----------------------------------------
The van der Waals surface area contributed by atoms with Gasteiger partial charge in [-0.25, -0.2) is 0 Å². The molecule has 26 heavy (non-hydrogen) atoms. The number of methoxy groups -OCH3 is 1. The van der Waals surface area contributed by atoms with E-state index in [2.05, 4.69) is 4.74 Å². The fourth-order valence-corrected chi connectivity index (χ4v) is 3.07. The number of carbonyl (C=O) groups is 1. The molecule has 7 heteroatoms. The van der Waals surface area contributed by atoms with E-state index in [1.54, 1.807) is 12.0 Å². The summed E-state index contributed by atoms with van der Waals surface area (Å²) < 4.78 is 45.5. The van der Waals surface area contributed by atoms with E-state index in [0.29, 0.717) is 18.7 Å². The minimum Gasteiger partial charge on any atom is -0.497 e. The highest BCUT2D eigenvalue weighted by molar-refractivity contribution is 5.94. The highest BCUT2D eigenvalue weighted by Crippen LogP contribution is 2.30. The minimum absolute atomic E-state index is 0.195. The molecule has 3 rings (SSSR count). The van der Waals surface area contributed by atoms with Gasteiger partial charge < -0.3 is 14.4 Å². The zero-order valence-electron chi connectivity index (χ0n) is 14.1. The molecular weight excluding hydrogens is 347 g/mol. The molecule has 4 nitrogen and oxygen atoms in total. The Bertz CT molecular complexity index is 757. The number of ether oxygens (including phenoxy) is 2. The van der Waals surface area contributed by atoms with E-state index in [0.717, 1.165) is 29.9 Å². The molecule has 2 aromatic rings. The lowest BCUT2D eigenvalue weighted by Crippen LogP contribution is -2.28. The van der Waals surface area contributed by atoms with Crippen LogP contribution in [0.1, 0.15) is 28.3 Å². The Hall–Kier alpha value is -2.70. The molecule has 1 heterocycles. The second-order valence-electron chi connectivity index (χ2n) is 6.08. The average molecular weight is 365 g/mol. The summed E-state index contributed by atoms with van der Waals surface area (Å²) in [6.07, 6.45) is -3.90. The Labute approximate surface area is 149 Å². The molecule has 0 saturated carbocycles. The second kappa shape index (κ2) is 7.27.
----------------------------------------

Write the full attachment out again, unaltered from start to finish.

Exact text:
The van der Waals surface area contributed by atoms with Gasteiger partial charge in [-0.25, -0.2) is 0 Å². The molecule has 26 heavy (non-hydrogen) atoms. The number of methoxy groups -OCH3 is 1. The van der Waals surface area contributed by atoms with E-state index in [2.05, 4.69) is 4.74 Å². The fourth-order valence-corrected chi connectivity index (χ4v) is 3.07. The number of carbonyl (C=O) groups is 1. The molecule has 7 heteroatoms. The van der Waals surface area contributed by atoms with E-state index in [1.54, 1.807) is 12.0 Å². The summed E-state index contributed by atoms with van der Waals surface area (Å²) < 4.78 is 45.5. The van der Waals surface area contributed by atoms with E-state index in [0.29, 0.717) is 18.7 Å². The minimum Gasteiger partial charge on any atom is -0.497 e. The highest BCUT2D eigenvalue weighted by molar-refractivity contribution is 5.94. The highest BCUT2D eigenvalue weighted by Crippen LogP contribution is 2.30. The minimum absolute atomic E-state index is 0.195. The molecule has 3 rings (SSSR count). The van der Waals surface area contributed by atoms with Gasteiger partial charge < -0.3 is 14.4 Å². The zero-order valence-electron chi connectivity index (χ0n) is 14.1. The molecular weight excluding hydrogens is 347 g/mol. The molecule has 4 nitrogen and oxygen atoms in total. The Bertz CT molecular complexity index is 757. The number of ether oxygens (including phenoxy) is 2. The van der Waals surface area contributed by atoms with E-state index in [0.717, 1.165) is 29.9 Å². The molecule has 2 aromatic rings. The lowest BCUT2D eigenvalue weighted by Crippen LogP contribution is -2.28. The van der Waals surface area contributed by atoms with Crippen LogP contribution in [0.1, 0.15) is 28.3 Å². The Hall–Kier alpha value is -2.70. The molecule has 1 heterocycles. The second-order valence-electron chi connectivity index (χ2n) is 6.08. The average molecular weight is 365 g/mol. The summed E-state index contributed by atoms with van der Waals surface area (Å²) in [6.07, 6.45) is -3.90. The Labute approximate surface area is 149 Å². The molecule has 0 saturated carbocycles. The second kappa shape index (κ2) is 7.27.